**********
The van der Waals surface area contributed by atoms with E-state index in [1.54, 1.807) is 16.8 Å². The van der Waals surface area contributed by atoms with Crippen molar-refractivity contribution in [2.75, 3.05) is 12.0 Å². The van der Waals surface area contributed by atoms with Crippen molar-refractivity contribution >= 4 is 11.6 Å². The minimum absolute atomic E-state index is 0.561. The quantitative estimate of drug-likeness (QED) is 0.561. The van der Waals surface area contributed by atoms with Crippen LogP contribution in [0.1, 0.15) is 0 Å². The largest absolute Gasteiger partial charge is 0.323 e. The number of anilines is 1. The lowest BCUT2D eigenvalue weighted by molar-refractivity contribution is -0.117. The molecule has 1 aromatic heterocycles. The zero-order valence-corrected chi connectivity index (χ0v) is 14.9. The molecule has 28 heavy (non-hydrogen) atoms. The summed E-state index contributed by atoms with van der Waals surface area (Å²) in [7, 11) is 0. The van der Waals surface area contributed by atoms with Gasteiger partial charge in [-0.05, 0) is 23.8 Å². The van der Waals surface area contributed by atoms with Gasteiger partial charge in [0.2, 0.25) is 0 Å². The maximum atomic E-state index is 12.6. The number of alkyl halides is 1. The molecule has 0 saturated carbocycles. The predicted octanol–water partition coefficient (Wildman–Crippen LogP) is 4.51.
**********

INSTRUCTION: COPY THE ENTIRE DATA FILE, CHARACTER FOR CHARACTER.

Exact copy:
The van der Waals surface area contributed by atoms with E-state index in [1.54, 1.807) is 16.8 Å². The van der Waals surface area contributed by atoms with Crippen molar-refractivity contribution in [2.75, 3.05) is 12.0 Å². The van der Waals surface area contributed by atoms with Crippen molar-refractivity contribution >= 4 is 11.6 Å². The minimum absolute atomic E-state index is 0.561. The quantitative estimate of drug-likeness (QED) is 0.561. The van der Waals surface area contributed by atoms with Crippen LogP contribution in [0.1, 0.15) is 0 Å². The largest absolute Gasteiger partial charge is 0.323 e. The number of anilines is 1. The lowest BCUT2D eigenvalue weighted by molar-refractivity contribution is -0.117. The molecule has 1 aromatic heterocycles. The zero-order valence-corrected chi connectivity index (χ0v) is 14.9. The molecule has 28 heavy (non-hydrogen) atoms. The summed E-state index contributed by atoms with van der Waals surface area (Å²) in [7, 11) is 0. The van der Waals surface area contributed by atoms with Gasteiger partial charge in [-0.05, 0) is 23.8 Å². The van der Waals surface area contributed by atoms with Gasteiger partial charge in [0.2, 0.25) is 0 Å². The maximum atomic E-state index is 12.6. The number of alkyl halides is 1. The molecule has 0 saturated carbocycles. The predicted octanol–water partition coefficient (Wildman–Crippen LogP) is 4.51.